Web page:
Nvidia GANverse3D is the AI ​​that renders 2D models 3D

Nvidia GANverse3D is the AI ​​that renders 2D models 3D

The program of Nvidia's Graphics Technology Conference 2021 is particularly dense and varied and, in addition to the usual keynote from Jensen Huang's kitchen and the treasure hunt for a GeForce RTX 3090 that accompanied the start of the event, includes numerous panels for professionals works and creators. This hunt was distinguished by a new symbol, a golden neuron whose dendrites are represented by light bulbs. The reference to genius and creativity was further highlighted during the keynote, summarized in a post on the Nvidia blog with the eloquent title: "Nvidia CEO introduces software, processors and supercomputers for the 'da Vinci' of our time “.

The panels of the GTC 2021 therefore included numerous contents dedicated not only to video game developers, but also to creators, designers and architects. Nvidia aims to differentiate its products, as demonstrated by the announcement of the Grace CPU, the company's first CPU dedicated to data centers. This renewed dynamism takes the form of placing Nvidia Omniverse, a multi-GPU real-time simulation and collaboration platform dedicated to creators, developers and professionals, at the center. We had the opportunity to test the capabilities of Nvidia Omniverse as early as September 2020 with the release of the GeForce RTX 30xx series, thanks to the early access of the Machinima, Reflex and Broadcast functions.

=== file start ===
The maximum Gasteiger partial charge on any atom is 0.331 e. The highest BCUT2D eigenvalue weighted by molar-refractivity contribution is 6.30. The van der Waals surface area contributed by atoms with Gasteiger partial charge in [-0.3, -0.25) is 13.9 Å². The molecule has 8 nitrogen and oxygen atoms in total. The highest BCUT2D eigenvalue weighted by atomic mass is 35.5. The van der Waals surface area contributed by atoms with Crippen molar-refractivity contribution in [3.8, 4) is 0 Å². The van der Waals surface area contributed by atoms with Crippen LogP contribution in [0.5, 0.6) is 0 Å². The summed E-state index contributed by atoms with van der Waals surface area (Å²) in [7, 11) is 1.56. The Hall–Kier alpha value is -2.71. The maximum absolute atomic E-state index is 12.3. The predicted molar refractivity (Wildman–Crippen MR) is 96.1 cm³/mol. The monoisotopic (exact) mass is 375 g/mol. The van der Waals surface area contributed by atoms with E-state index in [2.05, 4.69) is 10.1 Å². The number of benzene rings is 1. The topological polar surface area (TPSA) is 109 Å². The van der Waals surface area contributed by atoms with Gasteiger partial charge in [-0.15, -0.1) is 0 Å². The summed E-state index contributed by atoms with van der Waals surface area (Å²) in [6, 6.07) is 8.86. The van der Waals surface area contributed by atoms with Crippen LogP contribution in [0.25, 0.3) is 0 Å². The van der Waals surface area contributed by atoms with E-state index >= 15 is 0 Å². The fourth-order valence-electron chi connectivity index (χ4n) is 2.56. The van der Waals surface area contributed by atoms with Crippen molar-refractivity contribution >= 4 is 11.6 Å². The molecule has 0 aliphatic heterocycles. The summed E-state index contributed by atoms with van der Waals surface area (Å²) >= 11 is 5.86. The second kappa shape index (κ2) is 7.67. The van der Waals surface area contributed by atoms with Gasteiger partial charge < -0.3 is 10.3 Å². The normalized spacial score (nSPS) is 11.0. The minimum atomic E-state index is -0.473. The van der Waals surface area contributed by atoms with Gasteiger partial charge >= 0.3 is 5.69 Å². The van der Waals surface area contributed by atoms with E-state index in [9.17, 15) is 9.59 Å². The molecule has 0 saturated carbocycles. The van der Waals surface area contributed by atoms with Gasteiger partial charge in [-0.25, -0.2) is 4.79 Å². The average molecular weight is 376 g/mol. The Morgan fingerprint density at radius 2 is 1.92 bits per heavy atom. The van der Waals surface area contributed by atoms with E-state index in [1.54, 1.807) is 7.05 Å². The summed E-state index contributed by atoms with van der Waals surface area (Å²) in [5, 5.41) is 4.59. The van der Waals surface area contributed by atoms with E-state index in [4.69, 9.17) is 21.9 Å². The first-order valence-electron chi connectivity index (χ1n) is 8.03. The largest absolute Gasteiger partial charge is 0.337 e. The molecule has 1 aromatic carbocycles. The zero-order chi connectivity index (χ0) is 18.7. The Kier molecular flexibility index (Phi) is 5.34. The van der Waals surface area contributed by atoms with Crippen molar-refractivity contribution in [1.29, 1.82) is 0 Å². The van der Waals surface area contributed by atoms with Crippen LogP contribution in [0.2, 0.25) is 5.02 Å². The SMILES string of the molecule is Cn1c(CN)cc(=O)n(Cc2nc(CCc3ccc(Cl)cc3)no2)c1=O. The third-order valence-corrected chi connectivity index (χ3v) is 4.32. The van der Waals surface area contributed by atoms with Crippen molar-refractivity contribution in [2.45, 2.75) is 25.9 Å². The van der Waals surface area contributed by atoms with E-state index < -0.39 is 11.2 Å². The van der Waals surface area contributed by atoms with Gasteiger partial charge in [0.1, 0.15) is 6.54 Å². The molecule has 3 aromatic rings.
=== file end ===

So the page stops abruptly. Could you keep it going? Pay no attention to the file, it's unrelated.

We had the invitation and the pleasure of following one of these, entitled "NVIDIA Graphics / AI Research". Richard Kerris, general manager of Nvidia Omniverse, and Sanja Fidler, director of the Nvidia AI Research Lab in Toronto, presented us with a surprising new application of AI: a new deep learning engine that creates 3D models starting from simple 2D images. Nvidia Omniverse interior. The application has been renamed GANverse3D: the models can then be further transformed into virtual environments. How does this new technology work? Researchers from the Nvidia AI Research Lab - a team of more than 200 scientists specializing in AI, computer vision, self-driving cars, robotics and graphics - have devoted an extensive research paper to answer this question. Produced in collaboration with the Universities of Toronto, Stanford and Waterloo, the Vector Institute and the Computer Science and Artificial Intelligence Laboratory of MIT and placed in peer review on October 18, 2020, the document sets out in detail how GANverse3D works.